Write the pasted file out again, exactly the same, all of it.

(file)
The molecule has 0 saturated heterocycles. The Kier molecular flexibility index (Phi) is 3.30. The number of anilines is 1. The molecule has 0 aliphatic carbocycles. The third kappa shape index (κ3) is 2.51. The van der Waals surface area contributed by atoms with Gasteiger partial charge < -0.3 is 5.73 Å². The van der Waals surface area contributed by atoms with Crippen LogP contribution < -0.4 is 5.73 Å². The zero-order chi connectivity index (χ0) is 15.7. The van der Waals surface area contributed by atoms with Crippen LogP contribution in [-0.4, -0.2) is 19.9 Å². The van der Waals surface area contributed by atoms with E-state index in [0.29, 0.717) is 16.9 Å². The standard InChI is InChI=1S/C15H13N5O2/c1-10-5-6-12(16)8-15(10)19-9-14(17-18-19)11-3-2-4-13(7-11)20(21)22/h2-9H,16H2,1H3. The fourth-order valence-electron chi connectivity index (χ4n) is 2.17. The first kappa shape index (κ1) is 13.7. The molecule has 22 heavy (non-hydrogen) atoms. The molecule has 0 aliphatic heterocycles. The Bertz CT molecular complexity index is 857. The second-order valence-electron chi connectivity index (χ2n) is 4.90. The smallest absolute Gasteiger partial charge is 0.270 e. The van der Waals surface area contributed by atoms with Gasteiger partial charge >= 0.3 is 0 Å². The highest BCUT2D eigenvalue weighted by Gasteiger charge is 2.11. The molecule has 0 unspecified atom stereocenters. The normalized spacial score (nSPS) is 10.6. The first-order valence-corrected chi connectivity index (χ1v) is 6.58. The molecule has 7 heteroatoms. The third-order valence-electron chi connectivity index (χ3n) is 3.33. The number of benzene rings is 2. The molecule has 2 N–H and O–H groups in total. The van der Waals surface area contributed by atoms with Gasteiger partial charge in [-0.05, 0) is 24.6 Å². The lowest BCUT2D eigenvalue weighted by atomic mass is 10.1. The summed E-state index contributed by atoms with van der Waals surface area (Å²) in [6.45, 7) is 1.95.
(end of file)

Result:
The molecule has 0 saturated heterocycles. The Kier molecular flexibility index (Phi) is 3.30. The number of anilines is 1. The molecule has 0 aliphatic carbocycles. The third kappa shape index (κ3) is 2.51. The van der Waals surface area contributed by atoms with Gasteiger partial charge < -0.3 is 5.73 Å². The van der Waals surface area contributed by atoms with Crippen LogP contribution < -0.4 is 5.73 Å². The zero-order chi connectivity index (χ0) is 15.7. The van der Waals surface area contributed by atoms with Crippen LogP contribution in [-0.4, -0.2) is 19.9 Å². The van der Waals surface area contributed by atoms with E-state index in [0.29, 0.717) is 16.9 Å². The standard InChI is InChI=1S/C15H13N5O2/c1-10-5-6-12(16)8-15(10)19-9-14(17-18-19)11-3-2-4-13(7-11)20(21)22/h2-9H,16H2,1H3. The fourth-order valence-electron chi connectivity index (χ4n) is 2.17. The first kappa shape index (κ1) is 13.7. The molecule has 22 heavy (non-hydrogen) atoms. The molecule has 0 aliphatic heterocycles. The Bertz CT molecular complexity index is 857. The second-order valence-electron chi connectivity index (χ2n) is 4.90. The smallest absolute Gasteiger partial charge is 0.270 e. The van der Waals surface area contributed by atoms with Gasteiger partial charge >= 0.3 is 0 Å². The highest BCUT2D eigenvalue weighted by Gasteiger charge is 2.11. The molecule has 0 unspecified atom stereocenters. The normalized spacial score (nSPS) is 10.6. The first-order valence-corrected chi connectivity index (χ1v) is 6.58. The molecule has 7 heteroatoms. The third-order valence-electron chi connectivity index (χ3n) is 3.33. The number of benzene rings is 2. The molecule has 2 N–H and O–H groups in total. The van der Waals surface area contributed by atoms with Gasteiger partial charge in [-0.05, 0) is 24.6 Å². The lowest BCUT2D eigenvalue weighted by atomic mass is 10.1. The summed E-state index contributed by atoms with van der Waals surface area (Å²) in [6.45, 7) is 1.95.